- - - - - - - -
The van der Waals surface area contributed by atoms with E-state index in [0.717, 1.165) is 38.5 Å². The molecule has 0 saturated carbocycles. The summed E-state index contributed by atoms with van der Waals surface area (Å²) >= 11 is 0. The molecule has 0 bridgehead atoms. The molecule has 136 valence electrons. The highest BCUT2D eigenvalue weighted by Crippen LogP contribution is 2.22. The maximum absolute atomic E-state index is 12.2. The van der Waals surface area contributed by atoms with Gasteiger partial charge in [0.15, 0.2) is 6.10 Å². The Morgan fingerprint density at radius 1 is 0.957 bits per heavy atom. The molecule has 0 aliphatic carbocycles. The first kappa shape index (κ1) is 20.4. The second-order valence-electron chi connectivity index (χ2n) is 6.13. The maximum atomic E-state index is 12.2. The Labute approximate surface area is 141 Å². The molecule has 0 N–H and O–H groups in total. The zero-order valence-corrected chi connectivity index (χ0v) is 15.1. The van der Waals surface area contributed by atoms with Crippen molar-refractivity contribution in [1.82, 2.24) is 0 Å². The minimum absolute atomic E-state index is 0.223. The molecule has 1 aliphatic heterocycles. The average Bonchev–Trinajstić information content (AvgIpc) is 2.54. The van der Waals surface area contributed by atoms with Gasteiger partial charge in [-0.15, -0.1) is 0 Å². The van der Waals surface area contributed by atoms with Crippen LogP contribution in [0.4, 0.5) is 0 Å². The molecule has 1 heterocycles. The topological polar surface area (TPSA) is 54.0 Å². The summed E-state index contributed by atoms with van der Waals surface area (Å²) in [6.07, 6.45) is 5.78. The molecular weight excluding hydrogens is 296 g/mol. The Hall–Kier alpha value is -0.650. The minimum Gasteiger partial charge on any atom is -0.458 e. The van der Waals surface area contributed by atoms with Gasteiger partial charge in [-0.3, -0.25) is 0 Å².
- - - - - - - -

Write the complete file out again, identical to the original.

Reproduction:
The van der Waals surface area contributed by atoms with E-state index in [0.717, 1.165) is 38.5 Å². The molecule has 0 saturated carbocycles. The summed E-state index contributed by atoms with van der Waals surface area (Å²) >= 11 is 0. The molecule has 0 bridgehead atoms. The molecule has 136 valence electrons. The highest BCUT2D eigenvalue weighted by Crippen LogP contribution is 2.22. The maximum absolute atomic E-state index is 12.2. The van der Waals surface area contributed by atoms with Gasteiger partial charge in [0.15, 0.2) is 6.10 Å². The Morgan fingerprint density at radius 1 is 0.957 bits per heavy atom. The molecule has 0 aliphatic carbocycles. The first kappa shape index (κ1) is 20.4. The second-order valence-electron chi connectivity index (χ2n) is 6.13. The maximum atomic E-state index is 12.2. The Labute approximate surface area is 141 Å². The molecule has 0 N–H and O–H groups in total. The zero-order valence-corrected chi connectivity index (χ0v) is 15.1. The van der Waals surface area contributed by atoms with Crippen molar-refractivity contribution in [1.82, 2.24) is 0 Å². The minimum absolute atomic E-state index is 0.223. The molecule has 1 aliphatic heterocycles. The average Bonchev–Trinajstić information content (AvgIpc) is 2.54. The van der Waals surface area contributed by atoms with Gasteiger partial charge in [-0.15, -0.1) is 0 Å². The van der Waals surface area contributed by atoms with Crippen LogP contribution in [0.4, 0.5) is 0 Å². The molecule has 1 heterocycles. The topological polar surface area (TPSA) is 54.0 Å². The summed E-state index contributed by atoms with van der Waals surface area (Å²) in [6.07, 6.45) is 5.78. The molecular weight excluding hydrogens is 296 g/mol. The Hall–Kier alpha value is -0.650. The minimum Gasteiger partial charge on any atom is -0.458 e. The van der Waals surface area contributed by atoms with Gasteiger partial charge in [-0.3, -0.25) is 0 Å².